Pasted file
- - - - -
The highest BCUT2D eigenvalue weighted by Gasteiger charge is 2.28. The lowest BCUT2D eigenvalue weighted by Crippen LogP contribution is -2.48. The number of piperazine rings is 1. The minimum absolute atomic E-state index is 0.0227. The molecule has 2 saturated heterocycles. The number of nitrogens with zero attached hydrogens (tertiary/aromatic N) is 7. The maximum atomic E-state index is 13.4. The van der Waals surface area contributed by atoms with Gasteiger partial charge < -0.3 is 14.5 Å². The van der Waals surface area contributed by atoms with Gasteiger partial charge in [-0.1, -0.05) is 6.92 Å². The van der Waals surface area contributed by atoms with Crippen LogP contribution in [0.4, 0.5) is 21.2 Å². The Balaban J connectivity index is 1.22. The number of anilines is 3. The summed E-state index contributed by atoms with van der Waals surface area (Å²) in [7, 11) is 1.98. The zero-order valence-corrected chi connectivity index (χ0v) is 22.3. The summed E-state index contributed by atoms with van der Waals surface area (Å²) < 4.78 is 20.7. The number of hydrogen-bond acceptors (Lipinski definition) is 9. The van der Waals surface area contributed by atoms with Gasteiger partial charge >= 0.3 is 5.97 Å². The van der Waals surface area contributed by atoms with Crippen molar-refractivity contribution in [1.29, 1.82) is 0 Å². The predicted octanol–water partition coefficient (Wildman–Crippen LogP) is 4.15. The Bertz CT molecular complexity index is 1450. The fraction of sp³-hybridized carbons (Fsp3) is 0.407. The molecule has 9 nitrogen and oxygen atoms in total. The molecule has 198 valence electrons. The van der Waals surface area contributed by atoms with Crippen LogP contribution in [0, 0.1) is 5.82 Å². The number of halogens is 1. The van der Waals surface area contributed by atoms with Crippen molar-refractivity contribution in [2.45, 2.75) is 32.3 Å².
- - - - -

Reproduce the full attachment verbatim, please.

The highest BCUT2D eigenvalue weighted by Gasteiger charge is 2.28. The lowest BCUT2D eigenvalue weighted by Crippen LogP contribution is -2.48. The number of piperazine rings is 1. The minimum absolute atomic E-state index is 0.0227. The molecule has 2 saturated heterocycles. The number of nitrogens with zero attached hydrogens (tertiary/aromatic N) is 7. The maximum atomic E-state index is 13.4. The van der Waals surface area contributed by atoms with Gasteiger partial charge < -0.3 is 14.5 Å². The van der Waals surface area contributed by atoms with Gasteiger partial charge in [-0.1, -0.05) is 6.92 Å². The van der Waals surface area contributed by atoms with Crippen LogP contribution in [0.4, 0.5) is 21.2 Å². The Balaban J connectivity index is 1.22. The number of anilines is 3. The summed E-state index contributed by atoms with van der Waals surface area (Å²) in [7, 11) is 1.98. The zero-order valence-corrected chi connectivity index (χ0v) is 22.3. The summed E-state index contributed by atoms with van der Waals surface area (Å²) < 4.78 is 20.7. The number of hydrogen-bond acceptors (Lipinski definition) is 9. The van der Waals surface area contributed by atoms with Gasteiger partial charge >= 0.3 is 5.97 Å². The van der Waals surface area contributed by atoms with Crippen molar-refractivity contribution in [1.29, 1.82) is 0 Å². The predicted octanol–water partition coefficient (Wildman–Crippen LogP) is 4.15. The Bertz CT molecular complexity index is 1450. The fraction of sp³-hybridized carbons (Fsp3) is 0.407. The molecule has 9 nitrogen and oxygen atoms in total. The molecule has 198 valence electrons. The van der Waals surface area contributed by atoms with Crippen LogP contribution in [0, 0.1) is 5.82 Å². The number of halogens is 1. The van der Waals surface area contributed by atoms with Crippen molar-refractivity contribution in [2.45, 2.75) is 32.3 Å².